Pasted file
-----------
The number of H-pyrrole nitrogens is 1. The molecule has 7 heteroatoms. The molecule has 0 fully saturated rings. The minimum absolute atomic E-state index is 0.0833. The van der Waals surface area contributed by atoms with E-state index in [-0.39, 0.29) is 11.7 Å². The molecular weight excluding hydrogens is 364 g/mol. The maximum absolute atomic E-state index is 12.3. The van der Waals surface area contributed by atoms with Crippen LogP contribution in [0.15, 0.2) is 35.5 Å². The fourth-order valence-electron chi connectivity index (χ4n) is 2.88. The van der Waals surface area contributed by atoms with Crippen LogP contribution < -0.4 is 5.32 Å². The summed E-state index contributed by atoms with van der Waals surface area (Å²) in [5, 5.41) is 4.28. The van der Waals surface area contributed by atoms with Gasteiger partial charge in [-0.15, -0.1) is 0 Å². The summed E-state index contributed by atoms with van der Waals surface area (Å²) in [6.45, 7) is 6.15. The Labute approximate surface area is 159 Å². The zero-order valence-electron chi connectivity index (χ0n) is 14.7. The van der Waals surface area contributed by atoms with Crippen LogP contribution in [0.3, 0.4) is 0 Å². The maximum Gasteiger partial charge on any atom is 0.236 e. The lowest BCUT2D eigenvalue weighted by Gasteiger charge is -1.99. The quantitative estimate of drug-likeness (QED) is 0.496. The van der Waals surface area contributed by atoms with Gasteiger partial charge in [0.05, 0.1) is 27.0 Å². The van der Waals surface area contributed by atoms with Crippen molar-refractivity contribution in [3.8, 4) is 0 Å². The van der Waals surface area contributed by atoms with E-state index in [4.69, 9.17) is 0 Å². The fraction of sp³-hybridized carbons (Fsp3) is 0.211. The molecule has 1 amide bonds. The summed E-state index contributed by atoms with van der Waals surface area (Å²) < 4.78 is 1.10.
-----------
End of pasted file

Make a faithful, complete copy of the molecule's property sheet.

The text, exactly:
The number of H-pyrrole nitrogens is 1. The molecule has 7 heteroatoms. The molecule has 0 fully saturated rings. The minimum absolute atomic E-state index is 0.0833. The van der Waals surface area contributed by atoms with E-state index in [-0.39, 0.29) is 11.7 Å². The molecular weight excluding hydrogens is 364 g/mol. The maximum absolute atomic E-state index is 12.3. The van der Waals surface area contributed by atoms with Crippen LogP contribution in [0.15, 0.2) is 35.5 Å². The fourth-order valence-electron chi connectivity index (χ4n) is 2.88. The van der Waals surface area contributed by atoms with Crippen LogP contribution < -0.4 is 5.32 Å². The summed E-state index contributed by atoms with van der Waals surface area (Å²) in [5, 5.41) is 4.28. The van der Waals surface area contributed by atoms with Gasteiger partial charge in [-0.15, -0.1) is 0 Å². The summed E-state index contributed by atoms with van der Waals surface area (Å²) in [6.45, 7) is 6.15. The Labute approximate surface area is 159 Å². The zero-order valence-electron chi connectivity index (χ0n) is 14.7. The van der Waals surface area contributed by atoms with Crippen LogP contribution in [0.3, 0.4) is 0 Å². The maximum Gasteiger partial charge on any atom is 0.236 e. The lowest BCUT2D eigenvalue weighted by Gasteiger charge is -1.99. The quantitative estimate of drug-likeness (QED) is 0.496. The van der Waals surface area contributed by atoms with Gasteiger partial charge in [0.05, 0.1) is 27.0 Å². The van der Waals surface area contributed by atoms with Crippen molar-refractivity contribution in [3.8, 4) is 0 Å². The van der Waals surface area contributed by atoms with E-state index in [4.69, 9.17) is 0 Å². The fraction of sp³-hybridized carbons (Fsp3) is 0.211. The molecule has 1 amide bonds. The summed E-state index contributed by atoms with van der Waals surface area (Å²) < 4.78 is 1.10.